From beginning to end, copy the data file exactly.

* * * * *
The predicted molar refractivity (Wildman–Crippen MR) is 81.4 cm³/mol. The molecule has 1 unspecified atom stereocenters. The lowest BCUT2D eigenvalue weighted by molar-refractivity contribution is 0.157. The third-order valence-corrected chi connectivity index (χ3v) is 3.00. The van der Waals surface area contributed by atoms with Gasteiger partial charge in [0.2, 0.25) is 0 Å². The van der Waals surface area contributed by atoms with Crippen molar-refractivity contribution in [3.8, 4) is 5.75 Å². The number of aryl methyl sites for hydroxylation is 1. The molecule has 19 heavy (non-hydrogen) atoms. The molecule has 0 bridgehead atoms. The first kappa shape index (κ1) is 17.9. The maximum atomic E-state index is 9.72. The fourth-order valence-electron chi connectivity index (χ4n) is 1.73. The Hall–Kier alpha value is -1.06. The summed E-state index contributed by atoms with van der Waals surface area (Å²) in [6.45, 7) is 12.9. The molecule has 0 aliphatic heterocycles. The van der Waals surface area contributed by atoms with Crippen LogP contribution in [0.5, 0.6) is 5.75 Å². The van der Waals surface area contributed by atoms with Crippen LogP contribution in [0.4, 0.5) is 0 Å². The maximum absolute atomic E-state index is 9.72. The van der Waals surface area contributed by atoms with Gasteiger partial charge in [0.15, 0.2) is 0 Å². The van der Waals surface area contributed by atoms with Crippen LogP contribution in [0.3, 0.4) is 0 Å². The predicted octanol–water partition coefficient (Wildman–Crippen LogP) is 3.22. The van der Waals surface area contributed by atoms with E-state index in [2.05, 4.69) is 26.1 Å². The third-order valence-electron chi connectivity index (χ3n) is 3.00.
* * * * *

The predicted molar refractivity (Wildman–Crippen MR) is 81.4 cm³/mol. The molecule has 1 unspecified atom stereocenters. The lowest BCUT2D eigenvalue weighted by molar-refractivity contribution is 0.157. The third-order valence-corrected chi connectivity index (χ3v) is 3.00. The van der Waals surface area contributed by atoms with Gasteiger partial charge in [0.2, 0.25) is 0 Å². The van der Waals surface area contributed by atoms with Crippen molar-refractivity contribution in [3.8, 4) is 5.75 Å². The number of aryl methyl sites for hydroxylation is 1. The molecule has 19 heavy (non-hydrogen) atoms. The molecule has 0 bridgehead atoms. The first kappa shape index (κ1) is 17.9. The maximum atomic E-state index is 9.72. The fourth-order valence-electron chi connectivity index (χ4n) is 1.73. The Hall–Kier alpha value is -1.06. The summed E-state index contributed by atoms with van der Waals surface area (Å²) in [6.45, 7) is 12.9. The molecule has 0 aliphatic heterocycles. The van der Waals surface area contributed by atoms with Crippen LogP contribution in [0.5, 0.6) is 5.75 Å². The van der Waals surface area contributed by atoms with Crippen LogP contribution in [0.4, 0.5) is 0 Å². The maximum absolute atomic E-state index is 9.72. The van der Waals surface area contributed by atoms with Gasteiger partial charge in [0.15, 0.2) is 0 Å². The van der Waals surface area contributed by atoms with Crippen LogP contribution in [0.3, 0.4) is 0 Å². The predicted octanol–water partition coefficient (Wildman–Crippen LogP) is 3.22. The van der Waals surface area contributed by atoms with E-state index in [2.05, 4.69) is 26.1 Å². The third-order valence-electron chi connectivity index (χ3n) is 3.00.